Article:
Moving Away from Sign Language and Towards Other Forms of AAC

When I started working as an SLP, I was a huge supporter of introducing signs to the children I worked with.   Why?  Well first off I have a strong background in American Sign Language (ASL).  When I first started with children who were severely delayed* using signs was a comfort to me, it was something I knew how to do well. Parents were more receptive to signs than using pictures. As the years have gone by, I have introduced less and less signs to the children I work with and I am more choosy about who I introduce sign to. Here are some reasons why:

1. Not everyone knows how to sign.  While in some ways it has gained popularity with the introduction of baby sign programs, the number of people who could communicate with the child is limited.  What if there is an emergency and the child has to communicate?  Will the person who is communicating with them understand them? Added to that ASL vocabulary (which many people borrow signs from) can vary greatly from region to region. Will the person know the regional variations  that could affect communication? Pictures or written words are much more easy for the lay person to understand.  

2. The next hurdle is what kind of sign system are you going to use?  Are you going to use proper ASL?  ASL is a different language with it’s own grammar.  Do you or the parents know those rules and have enough vocabulary to teach their child to communicate?  Probably not.  I liken it to asking a parent who only speaks Italian to communicate with their child in English.  We don’t do it because we want strong language models.** 

Are you going to use some form of signed English?  If you do then many signs you use will look different from ASL signs.  Also all the English morphemes (e.g -ing) and functor words (e.g. is, to, at) are going to have their own signs. You run into the same challenge as you do when introduce a system with pictures, people end up using signs telegraphically.  We know that telegraphic communication is not ideal. 

3. In my experience, many children who have severe language delays also have fine motor delays.  This can make being able to form the signs correctly challenging.  As a result, the child, or the SLP, or the parent modifies it.  So unless you know how that child’s sign for that word, people who do sign will have troubles communicating with him or her.  Fine motor delays can also mean that combining signs into phrases and sentences could be more difficult.  This limits the child’s capacity to communicate. Picture systems of communication have developed direct and indirect access to those pictures.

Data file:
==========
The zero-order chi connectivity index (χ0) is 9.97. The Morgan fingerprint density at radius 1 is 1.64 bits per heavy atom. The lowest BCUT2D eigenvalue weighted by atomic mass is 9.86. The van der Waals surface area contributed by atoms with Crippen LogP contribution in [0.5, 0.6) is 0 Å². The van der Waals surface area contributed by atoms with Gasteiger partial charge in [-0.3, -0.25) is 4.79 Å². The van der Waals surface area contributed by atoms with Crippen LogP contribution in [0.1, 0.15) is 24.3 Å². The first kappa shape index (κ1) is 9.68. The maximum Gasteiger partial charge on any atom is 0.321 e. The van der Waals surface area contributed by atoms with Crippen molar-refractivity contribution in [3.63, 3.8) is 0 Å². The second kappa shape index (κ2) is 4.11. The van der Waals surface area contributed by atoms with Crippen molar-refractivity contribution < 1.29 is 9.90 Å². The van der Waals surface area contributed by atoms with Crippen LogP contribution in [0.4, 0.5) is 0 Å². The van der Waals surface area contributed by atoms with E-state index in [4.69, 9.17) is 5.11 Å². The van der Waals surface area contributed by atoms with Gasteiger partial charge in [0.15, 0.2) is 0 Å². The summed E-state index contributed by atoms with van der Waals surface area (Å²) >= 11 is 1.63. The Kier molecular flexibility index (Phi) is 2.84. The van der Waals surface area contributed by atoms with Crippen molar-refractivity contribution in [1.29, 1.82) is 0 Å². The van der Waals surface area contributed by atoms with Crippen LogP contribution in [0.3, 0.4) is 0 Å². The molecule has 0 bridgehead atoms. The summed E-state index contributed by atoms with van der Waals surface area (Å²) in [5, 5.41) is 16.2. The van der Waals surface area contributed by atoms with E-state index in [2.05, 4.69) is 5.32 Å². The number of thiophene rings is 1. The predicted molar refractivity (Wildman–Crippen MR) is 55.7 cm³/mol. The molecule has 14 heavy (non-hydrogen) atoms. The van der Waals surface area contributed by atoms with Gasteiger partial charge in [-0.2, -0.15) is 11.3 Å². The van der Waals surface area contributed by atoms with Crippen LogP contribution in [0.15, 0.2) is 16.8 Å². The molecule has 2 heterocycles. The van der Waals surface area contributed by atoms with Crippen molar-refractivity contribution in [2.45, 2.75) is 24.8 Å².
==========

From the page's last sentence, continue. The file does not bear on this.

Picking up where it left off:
4. There has been a lot of talk about cultural appropriation in the media these last few years. I wonder if this is what we are doing to the Deaf*** community when we borrow signs?  The Deaf community has not had a good history with teachers or SLPs.  Should we be borrowing signs from them when, unless the child is Deaf, they will not be apart of that community? Apparently all those classes on Deaf culture and power dynamics stuck.

5.  Before the advent of iPads and tablets, some parents felt using speech generating devices (SGD) drew attention to their child’s differences.  This was particularly true for children who used AAC to augment their speech.  Now that people carry around smartphones and iPad/tablets everywhere, those children stand out less.  This can still be a challenge with low tech forms of communication but it seems a slightly smaller hurdle these days.  

6. People have a greater access to speech generating programs with the advent of Proloquo, LAMP and such apps.  Where I live, children who might not qualify for other SGDs now have an alternative means to access speech generating programs.  As well, where I work now has a greater access to some of these apps.

7. Pictures, even lines drawings, are often easier to understand than signs (my opinion).  While some signs closely resemble gestures, many many signs are more abstract.  As well,  pictures help provide the child longer time to help better understand the message than many signs. The pictures don’t “disappear” like signs do.  Non-verbal and low verbal children tend to learn to point to pictures faster than learning the different signs (my opinion only). 

8.  As my education on using core words, PODD and even PECs grew, I was able to educate team members. These other members then went and did their own education on using pictures to communicate. I was able to get better buy in (not perfect but growing).  As a result we were able to introduce more and more picture forms of communication.

Signing has a place in the world of AAC but it must be applied as thoughtfully as other forms of communication.

*These children did not have a hearing loss.
**There are programs to help provide children with a hearing loss and their parents supports form the Deaf community, including language models. 
***Deaf = someone who associates with Deaf culture and is usually involved in the Deaf community.  Most have some form of hearing loss but not necessarily.  

author avatar

Leave a Reply

Your email address will not be published. Required fields are marked *


Thank you for subscribing!

Follow Me